2017 saw Triple Eight become the official Holden factory squad under the banner Red Bull Holden Racing Team. Whincup and Triple Eight were in the shadow of Dick Johnson Racing Team Penske being out qualified and outraced by their drivers Scott McLaughlin and Fabian Coulthard. Whincup however proved, despite a lack of poles and wins by his standards, that consistency was key to his eventual championship win which he recorded in the final race in Newcastle after McLaughlin had received 3 penalties relegating him behind the 11th position he needed to win the championship. Whincup not only won his record seventh title but also the final race win for the Australian built Commodore.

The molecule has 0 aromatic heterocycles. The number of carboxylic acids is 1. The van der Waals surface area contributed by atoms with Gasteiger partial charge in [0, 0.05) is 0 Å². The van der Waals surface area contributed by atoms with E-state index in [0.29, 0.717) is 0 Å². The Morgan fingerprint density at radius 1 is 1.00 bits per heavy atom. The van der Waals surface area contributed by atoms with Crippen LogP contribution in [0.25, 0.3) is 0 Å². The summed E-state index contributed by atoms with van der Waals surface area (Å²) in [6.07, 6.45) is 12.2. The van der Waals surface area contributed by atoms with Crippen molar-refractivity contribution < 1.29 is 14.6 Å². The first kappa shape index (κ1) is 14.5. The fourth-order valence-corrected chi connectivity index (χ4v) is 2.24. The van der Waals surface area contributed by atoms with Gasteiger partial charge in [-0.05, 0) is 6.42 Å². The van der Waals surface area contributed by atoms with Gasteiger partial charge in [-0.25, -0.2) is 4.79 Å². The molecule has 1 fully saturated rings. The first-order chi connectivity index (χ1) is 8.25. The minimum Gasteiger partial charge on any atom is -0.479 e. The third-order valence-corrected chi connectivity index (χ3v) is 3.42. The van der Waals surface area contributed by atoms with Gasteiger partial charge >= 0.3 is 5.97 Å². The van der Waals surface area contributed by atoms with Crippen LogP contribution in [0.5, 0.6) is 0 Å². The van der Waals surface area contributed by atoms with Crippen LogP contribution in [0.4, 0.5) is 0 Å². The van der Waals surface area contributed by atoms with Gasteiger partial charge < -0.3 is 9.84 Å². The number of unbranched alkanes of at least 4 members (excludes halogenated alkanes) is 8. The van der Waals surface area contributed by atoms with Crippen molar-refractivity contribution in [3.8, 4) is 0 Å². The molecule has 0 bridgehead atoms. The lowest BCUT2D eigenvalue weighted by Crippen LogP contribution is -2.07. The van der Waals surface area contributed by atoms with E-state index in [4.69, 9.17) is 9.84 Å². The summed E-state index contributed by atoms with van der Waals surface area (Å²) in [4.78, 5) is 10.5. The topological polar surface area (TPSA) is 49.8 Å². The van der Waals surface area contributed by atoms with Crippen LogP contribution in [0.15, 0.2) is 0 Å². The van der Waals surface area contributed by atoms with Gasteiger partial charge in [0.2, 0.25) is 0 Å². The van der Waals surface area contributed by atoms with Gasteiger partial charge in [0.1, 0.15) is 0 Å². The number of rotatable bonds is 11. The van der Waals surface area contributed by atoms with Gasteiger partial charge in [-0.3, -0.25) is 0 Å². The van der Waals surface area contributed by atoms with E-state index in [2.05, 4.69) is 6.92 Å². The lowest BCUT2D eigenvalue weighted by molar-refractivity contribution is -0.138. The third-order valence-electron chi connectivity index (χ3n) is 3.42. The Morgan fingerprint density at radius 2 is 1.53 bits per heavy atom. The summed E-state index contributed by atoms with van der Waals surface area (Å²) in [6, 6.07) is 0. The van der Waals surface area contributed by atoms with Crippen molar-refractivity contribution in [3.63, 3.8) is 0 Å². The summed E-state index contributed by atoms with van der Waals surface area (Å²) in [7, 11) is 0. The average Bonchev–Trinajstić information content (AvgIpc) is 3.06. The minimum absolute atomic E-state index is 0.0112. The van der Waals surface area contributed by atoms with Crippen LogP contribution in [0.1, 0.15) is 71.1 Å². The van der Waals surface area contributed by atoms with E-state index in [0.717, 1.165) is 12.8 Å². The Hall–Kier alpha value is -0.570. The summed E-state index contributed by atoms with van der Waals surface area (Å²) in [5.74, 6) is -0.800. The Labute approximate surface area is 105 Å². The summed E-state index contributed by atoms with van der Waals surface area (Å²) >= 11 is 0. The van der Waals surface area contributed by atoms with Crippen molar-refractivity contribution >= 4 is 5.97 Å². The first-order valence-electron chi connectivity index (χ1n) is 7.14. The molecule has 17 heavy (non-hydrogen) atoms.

In 2018, Whincup was one of 14 drivers in the field driving the Holden ZB Commodore. During the opening day of the Adelaide 500, Whincup overshadowed a thrilling qualifying session and slid wide through the high-speed sweeper on his final qualifying lap, slamming the outside concrete wall. His teammate Shane van Gisbergen claimed provisional 2 poles and won 2 races. But Whincup finished 6th in race 1 and failing a transmission failure ended up 26th in race 2. At the Melbourne Grand Prix Circuit, Whincup start on 2nd and finished 2nd in race 3. He takes the polesitter and claimed in race 4 opened his victory. Whincup finish 2nd in race 5 and 3rd in race 6, he took the inaugural Larry Perkins Trophy for being the highest points-scorer across the weekend, but was left disappointed by his start in the finale. After poor performances at Phillip Island, Barbagallo and Winton, Whincup finished 3rd at Hidden Valley. Whincup marked the 10th running of the Townsville Street Circuit by taking his 10th race win in commanding fashion. Whincup took the lead from McLaughlin on lap two and controlled proceedings for the balance of the 70 laps, leading by more than 10 seconds for the bulk of it. At Tailem Bend during the event, Whincup won the race 23 of The Bend Motorsport Park ahead of van Gisbergen, with David Reynolds third. On 16 September, Whincup and a co-driver Dumbrell led from start to finish and sweep of the Sandown 500 podium for a dominant Triple Eight Holden squad, as Enduro Cup kicked off. On 7 October 2018 at Bathurst, Dumbrell lost the right front wheel before hurtling down pit straight as the field went left at Hell Corner. Whincup finished 10th and he curse continued on Sunday when the V8 immortal suffered another 1000 km fail.